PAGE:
With an increasing aging population and dissatisfaction with current therapies, the demand for alternative treatments represents the greatest driver for the growth of neurostimulation. Ultimately, manufacturers that pay top dollar for compelling research and quality development will reap the rewards of a market poised to become a multi-billion dollar market by 2013.
New analysis from Frost & Sullivan (medicaldevices.frost.com), U.S. Neurostimulation Devices Market, finds that the market earned revenues of $1.1 billion in 2006 and estimates this to reach $3.3 billion by 2013.
If you are interested in a virtual brochure, which provides manufacturers, end users, and other industry participants with an overview of the U.S. Neurostimulation Devices Market, then send an email to Melina Trevino, Corporate Communications, at mtrevino_pr[.]frost.com, with your full name, company name, title, telephone number, city, state, country and e-mail address. Upon receipt of the above information, an overview will be sent to you by email.
"A multitude of clinical indications and a highly under penetrated patient population will drive growth in the neurostimulation market," notes Frost & Sullivan Research Analyst Brandon Fukuda. "By 2011, several companies in different segments expect to be ready for product release and market entry, which will have a dramatic impact upon the overall industry."
Neurostimulation has grown from an emerging technology to a billion-dollar industry within the last decade. As an increasing number of patients become displeased with the ineffective aid and harmful side effects of pharmaceuticals and surgical procedures, neurostimulation offers therapy that supports, and may eventually replace, current modes of treatment.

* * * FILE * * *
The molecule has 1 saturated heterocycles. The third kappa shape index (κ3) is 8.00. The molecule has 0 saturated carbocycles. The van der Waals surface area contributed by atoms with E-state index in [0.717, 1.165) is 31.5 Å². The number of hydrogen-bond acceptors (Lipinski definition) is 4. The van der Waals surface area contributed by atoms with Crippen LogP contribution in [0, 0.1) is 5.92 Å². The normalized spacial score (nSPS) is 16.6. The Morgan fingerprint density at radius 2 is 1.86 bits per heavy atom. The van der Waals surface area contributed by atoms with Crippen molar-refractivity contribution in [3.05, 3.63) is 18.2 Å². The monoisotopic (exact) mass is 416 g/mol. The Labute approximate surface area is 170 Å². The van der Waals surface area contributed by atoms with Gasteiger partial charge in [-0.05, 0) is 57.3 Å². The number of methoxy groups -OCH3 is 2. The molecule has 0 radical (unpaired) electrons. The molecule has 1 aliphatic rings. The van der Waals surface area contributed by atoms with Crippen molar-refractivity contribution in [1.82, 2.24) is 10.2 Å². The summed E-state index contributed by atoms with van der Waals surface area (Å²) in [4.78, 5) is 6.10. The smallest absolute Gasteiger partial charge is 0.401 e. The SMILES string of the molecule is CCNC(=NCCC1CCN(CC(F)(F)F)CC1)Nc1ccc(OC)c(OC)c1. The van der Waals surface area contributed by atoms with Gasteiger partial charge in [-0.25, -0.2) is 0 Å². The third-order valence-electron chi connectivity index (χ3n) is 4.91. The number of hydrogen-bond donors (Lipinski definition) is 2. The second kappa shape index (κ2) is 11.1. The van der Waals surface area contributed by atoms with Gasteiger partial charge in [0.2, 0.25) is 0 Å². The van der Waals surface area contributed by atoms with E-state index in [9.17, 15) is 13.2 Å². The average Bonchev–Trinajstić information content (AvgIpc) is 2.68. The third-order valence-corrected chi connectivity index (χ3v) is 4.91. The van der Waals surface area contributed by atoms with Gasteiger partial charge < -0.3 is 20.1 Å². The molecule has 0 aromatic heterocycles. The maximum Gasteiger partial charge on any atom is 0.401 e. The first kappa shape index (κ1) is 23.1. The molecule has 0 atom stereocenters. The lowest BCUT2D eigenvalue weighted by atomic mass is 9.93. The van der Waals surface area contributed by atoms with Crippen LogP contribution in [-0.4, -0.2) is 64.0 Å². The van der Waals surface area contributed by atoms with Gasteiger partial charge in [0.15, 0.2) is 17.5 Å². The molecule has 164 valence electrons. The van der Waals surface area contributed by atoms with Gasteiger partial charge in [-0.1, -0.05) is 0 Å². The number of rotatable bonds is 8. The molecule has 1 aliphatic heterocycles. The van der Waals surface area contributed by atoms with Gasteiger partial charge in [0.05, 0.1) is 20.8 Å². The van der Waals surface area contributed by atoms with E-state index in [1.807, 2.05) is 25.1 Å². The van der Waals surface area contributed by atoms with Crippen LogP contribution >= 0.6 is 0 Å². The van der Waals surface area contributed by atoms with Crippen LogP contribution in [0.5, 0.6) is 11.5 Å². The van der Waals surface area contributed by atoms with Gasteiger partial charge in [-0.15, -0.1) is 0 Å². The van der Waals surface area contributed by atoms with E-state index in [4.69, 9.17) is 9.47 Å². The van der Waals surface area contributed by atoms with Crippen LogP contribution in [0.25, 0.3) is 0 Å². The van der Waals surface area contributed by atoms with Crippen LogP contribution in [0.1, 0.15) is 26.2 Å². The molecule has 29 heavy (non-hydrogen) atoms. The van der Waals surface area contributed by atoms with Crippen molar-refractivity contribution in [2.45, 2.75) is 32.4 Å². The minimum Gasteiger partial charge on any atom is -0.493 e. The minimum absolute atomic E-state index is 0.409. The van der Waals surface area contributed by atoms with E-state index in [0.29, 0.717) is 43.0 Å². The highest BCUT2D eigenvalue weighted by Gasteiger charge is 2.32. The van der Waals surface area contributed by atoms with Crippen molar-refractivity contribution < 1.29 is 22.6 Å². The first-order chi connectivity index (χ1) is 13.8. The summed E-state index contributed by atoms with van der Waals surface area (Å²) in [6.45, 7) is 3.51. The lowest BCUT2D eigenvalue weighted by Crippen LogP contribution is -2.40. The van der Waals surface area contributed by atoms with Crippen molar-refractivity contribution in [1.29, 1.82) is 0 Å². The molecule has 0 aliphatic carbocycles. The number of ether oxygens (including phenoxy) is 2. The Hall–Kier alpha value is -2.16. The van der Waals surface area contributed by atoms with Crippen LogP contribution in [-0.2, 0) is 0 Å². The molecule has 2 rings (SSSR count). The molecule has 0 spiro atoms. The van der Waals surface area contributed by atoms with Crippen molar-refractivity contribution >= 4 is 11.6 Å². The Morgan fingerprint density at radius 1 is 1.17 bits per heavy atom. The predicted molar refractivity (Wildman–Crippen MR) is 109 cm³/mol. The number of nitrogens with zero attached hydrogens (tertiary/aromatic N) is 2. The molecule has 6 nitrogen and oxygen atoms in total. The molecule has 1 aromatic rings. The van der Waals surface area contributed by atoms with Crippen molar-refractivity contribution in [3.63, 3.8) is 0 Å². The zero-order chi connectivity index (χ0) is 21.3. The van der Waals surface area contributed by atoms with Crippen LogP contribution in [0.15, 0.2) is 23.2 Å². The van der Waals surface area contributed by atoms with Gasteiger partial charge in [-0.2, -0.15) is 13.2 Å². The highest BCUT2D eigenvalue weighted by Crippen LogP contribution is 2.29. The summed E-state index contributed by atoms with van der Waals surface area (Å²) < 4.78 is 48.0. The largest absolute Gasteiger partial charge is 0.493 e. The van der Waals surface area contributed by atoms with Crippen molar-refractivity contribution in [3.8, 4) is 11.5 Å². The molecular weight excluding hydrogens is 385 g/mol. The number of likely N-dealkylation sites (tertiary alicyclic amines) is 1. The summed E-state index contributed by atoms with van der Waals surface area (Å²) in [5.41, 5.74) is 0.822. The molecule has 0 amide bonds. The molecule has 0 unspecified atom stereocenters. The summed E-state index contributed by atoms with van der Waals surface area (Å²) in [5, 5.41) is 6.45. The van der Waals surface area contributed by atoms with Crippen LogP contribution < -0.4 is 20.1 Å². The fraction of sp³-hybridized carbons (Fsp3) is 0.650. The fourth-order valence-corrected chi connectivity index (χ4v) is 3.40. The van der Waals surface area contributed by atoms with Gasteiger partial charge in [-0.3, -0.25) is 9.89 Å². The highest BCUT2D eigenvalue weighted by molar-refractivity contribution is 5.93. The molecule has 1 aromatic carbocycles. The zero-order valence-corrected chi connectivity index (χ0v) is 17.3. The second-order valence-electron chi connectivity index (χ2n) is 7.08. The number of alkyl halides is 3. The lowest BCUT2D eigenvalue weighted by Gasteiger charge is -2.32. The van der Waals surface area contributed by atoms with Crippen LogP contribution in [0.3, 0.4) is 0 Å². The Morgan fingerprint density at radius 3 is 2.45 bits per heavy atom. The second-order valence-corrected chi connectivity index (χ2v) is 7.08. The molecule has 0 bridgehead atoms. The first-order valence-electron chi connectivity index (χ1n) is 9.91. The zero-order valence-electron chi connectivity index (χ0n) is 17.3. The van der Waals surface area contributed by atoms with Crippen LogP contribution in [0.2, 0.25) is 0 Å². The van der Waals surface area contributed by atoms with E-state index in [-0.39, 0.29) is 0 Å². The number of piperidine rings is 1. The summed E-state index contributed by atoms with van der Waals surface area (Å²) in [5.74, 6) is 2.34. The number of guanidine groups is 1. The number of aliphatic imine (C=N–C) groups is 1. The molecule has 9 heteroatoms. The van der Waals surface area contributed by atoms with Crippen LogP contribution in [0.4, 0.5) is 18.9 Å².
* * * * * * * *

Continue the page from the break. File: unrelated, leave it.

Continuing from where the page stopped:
A limited end-user base as well as significant patent protection on neurostimulation technology makes market penetration difficult. In addition, extensive research and substantial capital required to complete product development have made the market highly underdeveloped.
"Regulatory approval and adequate insurance reimbursement remain the most significant challenges for this industry," explains Fukuda. "The high costs of the implantable device and prerequisite surgery may limit the potential of neurostimulators to sustain a business."
In order to ensure a successful entry into this market, manufacturers have taken an acute awareness of the device's platform and potential. Providing a unique technology supported by compelling research and requirements such as food and drug administration (FDA) approval and insurance reimbursement will eventually assure physician adoption.
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U.S. Neurostimulation Devices Market - F848